Neil Gorsuch is Trump’s best revenge for judicial activism
Op-ed originally published in The Daily Signal.
We do not yet know whether the Trump administration will appeal Thursday’s setback in the 9th U.S. Circuit Court of Appeals to the Supreme Court.
Regardless, the challenge to President Donald Trump’s immigration order is but one of what will surely be a long series of pitched legal battles—many reaching the high court—as progressives pursue their promise to fight the president at every turn.
With a war in the courts looming, the confirmation process for Supreme Court nominee Neil Gorsuch takes on added significance.
Democrats, along with much of the mainstream media, assert that this war is inevitable and necessary to restrain an allegedly lawless president.
But that has not been the case so far. Even the 9th Circuit, the nation’s most liberal court, found no constitutional outrages in the president’s immigration order when it refused to lift a district court’s temporary restraining order on Thursday.
Instead, the court found only that the Constitution might require more due process for certain classes of people, such as current visa holders, while implicitly conceding that the plaintiffs’ religious discrimination claims were unconvincing.
If lawlessness is at the center of the coming legal war, it will instead be the lawlessness of judicial activism, which we got a taste of in the 9th Circuit decision.
It will be a war between progressives’ activist vision of the Constitution, which sees a malleable document designed to serve social justice and political correctness, and the conservative view, which emphasizes respect for the rule of law, even when it requires ruling against sympathetic parties, such as people wanting a better life in America.
Thursday’s decision is illustrative of this dichotomy.
Nothing could be clearer than the federal statute that authorizes the president to “by proclamation … suspend the entry of … any class of aliens” whenever he “finds that the entry … would be detrimental to the interests of the United States.”
Moreover, the 9th Circuit concedes that the Constitution and Supreme Court precedent clearly requires courts to defer to the political branches with respect to national security.
Accordingly, under a rule of law approach, the president’s immigration order should be upheld.
However, under progressives’ vision of the Constitution and courts, the rule of law cannot be allowed to stand in the way of the outcome they believe is just and right.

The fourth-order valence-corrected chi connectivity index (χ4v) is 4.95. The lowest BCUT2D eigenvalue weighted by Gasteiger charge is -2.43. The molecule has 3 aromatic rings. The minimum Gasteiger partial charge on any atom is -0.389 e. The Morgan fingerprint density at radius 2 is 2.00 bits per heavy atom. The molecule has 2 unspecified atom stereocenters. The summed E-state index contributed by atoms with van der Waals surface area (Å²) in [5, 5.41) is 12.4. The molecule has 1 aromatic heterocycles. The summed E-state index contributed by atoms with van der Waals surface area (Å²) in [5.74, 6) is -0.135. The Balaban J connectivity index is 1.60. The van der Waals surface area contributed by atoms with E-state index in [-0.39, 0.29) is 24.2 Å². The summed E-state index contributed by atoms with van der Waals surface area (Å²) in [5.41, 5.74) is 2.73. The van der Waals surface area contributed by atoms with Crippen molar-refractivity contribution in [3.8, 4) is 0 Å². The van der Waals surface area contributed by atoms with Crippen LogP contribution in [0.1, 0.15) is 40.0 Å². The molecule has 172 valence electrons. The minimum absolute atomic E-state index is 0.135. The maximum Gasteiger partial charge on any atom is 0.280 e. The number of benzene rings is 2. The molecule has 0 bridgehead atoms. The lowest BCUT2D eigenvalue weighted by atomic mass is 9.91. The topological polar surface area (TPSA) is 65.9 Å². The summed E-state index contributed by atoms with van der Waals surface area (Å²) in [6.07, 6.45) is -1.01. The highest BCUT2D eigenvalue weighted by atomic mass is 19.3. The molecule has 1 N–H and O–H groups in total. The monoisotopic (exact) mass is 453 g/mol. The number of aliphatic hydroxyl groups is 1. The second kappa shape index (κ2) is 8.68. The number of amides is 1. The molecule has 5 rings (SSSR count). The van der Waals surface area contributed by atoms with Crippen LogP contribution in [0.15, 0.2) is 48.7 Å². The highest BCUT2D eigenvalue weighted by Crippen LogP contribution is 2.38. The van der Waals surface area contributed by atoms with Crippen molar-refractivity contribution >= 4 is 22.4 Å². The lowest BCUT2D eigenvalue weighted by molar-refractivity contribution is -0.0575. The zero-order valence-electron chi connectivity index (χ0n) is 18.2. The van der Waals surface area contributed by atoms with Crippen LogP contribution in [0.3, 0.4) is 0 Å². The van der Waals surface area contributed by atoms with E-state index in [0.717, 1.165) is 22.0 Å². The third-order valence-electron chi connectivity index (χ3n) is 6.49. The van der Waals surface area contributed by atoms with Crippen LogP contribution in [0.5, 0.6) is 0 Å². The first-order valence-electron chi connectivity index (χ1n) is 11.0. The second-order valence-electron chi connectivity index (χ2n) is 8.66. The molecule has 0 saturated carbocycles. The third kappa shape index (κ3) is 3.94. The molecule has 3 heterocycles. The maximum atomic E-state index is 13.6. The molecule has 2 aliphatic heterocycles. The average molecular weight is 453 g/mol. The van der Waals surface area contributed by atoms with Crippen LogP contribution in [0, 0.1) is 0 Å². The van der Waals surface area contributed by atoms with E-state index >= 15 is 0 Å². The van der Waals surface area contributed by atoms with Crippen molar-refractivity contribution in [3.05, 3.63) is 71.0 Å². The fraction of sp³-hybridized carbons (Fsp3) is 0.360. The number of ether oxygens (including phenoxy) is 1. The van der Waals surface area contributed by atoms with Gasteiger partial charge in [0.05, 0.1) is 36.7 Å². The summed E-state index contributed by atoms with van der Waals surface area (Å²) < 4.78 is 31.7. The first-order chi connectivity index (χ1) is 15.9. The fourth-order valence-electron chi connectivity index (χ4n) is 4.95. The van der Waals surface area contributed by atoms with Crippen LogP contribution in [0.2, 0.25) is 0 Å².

Their constant appeal, since Trump issued his immigration order, to “fundamental American values,” “what is right,” and individual hardships tells you all you need to know about how the left believes its legal challenge would fare under a dispassionate rule of law analysis.
Similarly, the 9th Circuit’s failure to mention the governing federal statute in its 29-page opinion, despite mentioning Trump’s far less relevant campaign comments, serves as a clear indication that its opinion was based on politics and political correctness rather than the rule of law.
Contrast that with the approach of the president, who has made it clear that he will not bow to political correctness or progressive demands.
That contrast ensures that the next four years will see an epic confrontation between judicial activism, the legal handmaid of the progressive agenda, and the rule of law.
It is clear on which side of this battle Gorsuch stands. In his 10 years on the U.S Court of Appeals, he has proven to be a champion of the rule of law and a critic of judicial activism.
That is precisely why Senate Democrats and their allies on the left, with the looming legal war very much in sight, will fiercely oppose Gorsuch’s confirmation.
Because Gorsuch goes where the law leads him, rather than being a results-oriented judge, Trump and the Americans who voted for him will not be happy with all of Gorsuch’s decisions on the Supreme Court. Nor will Gorsuch himself.
As he has noted, “a judge who likes every result he reaches is very likely a bad judge.”
Trump’s frustration with the 9th Circuit’s bad judging is certainly understandable. That frustration may not be quickly remedied by a Supreme Court that is currently split 4-4 along ideological lines.
However, Trump’s best revenge will be seeing the confirmation of Gorsuch and filling future Supreme Court vacancies with equally stellar champions of the rule of law.